A medieval bronze ring was discovered by during landscape gardening in Moshav Yugav in the Jezreel Valley. The sharp-eyed gardener, Dekel Ben Shitreet, picked up the item while weeding, and on seeing that it was engraved with a human figure, decided to investigate further. He posted the ring on facebook for more information, where it was noticed by Dr. Dror Ben Yosef, who put him in touch with the Israel Antiquities Authority.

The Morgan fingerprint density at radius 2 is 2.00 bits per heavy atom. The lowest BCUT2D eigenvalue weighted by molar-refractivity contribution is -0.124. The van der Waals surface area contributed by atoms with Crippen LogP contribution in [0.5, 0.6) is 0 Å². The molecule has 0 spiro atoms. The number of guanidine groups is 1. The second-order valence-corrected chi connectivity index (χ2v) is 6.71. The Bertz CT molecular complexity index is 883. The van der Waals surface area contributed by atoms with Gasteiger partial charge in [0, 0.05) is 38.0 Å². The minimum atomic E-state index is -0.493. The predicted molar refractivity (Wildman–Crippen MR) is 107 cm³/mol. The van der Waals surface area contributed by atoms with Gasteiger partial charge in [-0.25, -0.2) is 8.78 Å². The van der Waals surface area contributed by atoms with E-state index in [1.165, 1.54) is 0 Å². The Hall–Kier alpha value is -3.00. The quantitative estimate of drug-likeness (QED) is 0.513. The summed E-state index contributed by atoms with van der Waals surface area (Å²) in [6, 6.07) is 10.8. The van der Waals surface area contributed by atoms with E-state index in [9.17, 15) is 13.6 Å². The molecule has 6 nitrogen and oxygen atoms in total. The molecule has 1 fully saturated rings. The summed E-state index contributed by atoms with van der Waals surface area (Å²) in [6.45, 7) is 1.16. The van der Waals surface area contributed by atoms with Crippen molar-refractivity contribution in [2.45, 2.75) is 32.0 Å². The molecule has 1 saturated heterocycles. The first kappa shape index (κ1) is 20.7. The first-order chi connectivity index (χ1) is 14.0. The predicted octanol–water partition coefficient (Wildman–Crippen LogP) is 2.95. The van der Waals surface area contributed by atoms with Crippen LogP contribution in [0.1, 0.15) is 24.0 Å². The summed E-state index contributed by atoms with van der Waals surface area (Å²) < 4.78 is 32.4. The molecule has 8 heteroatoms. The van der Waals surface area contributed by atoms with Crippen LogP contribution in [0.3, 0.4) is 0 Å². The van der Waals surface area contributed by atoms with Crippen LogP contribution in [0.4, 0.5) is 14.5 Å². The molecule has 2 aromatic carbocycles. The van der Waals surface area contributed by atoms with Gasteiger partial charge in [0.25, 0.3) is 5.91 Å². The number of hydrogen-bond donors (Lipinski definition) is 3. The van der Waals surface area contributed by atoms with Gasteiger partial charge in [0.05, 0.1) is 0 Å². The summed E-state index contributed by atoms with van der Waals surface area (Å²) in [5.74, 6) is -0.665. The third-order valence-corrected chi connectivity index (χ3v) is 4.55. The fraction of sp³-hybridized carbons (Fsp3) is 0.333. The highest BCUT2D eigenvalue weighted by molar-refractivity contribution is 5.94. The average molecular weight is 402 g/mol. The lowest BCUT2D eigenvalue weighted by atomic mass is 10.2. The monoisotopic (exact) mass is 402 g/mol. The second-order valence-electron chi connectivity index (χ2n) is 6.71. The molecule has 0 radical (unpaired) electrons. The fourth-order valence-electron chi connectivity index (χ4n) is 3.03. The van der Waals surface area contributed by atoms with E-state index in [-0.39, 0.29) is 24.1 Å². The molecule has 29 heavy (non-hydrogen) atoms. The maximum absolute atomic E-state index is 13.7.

Archaeologist Dr. Yanna Chehnovitch has dated the ring to the 12th to 15th centuries, and the bald figure holding a staff has been identified as a representation of St. Nicholas, patron saint of travelers. Pilgrims often carried his image as a protective talisman. The ring might have been dropped, she suggests, by a pilgrim en route from to Mount Tabor, who would have passed through the present day site of Moshav Yugav. St. Nicholas was also said to work miracles and secretly provide for the poor, resulting in his becoming the cheerful character of Santa Claus who in Christian tradition distributes gifts on Christmas.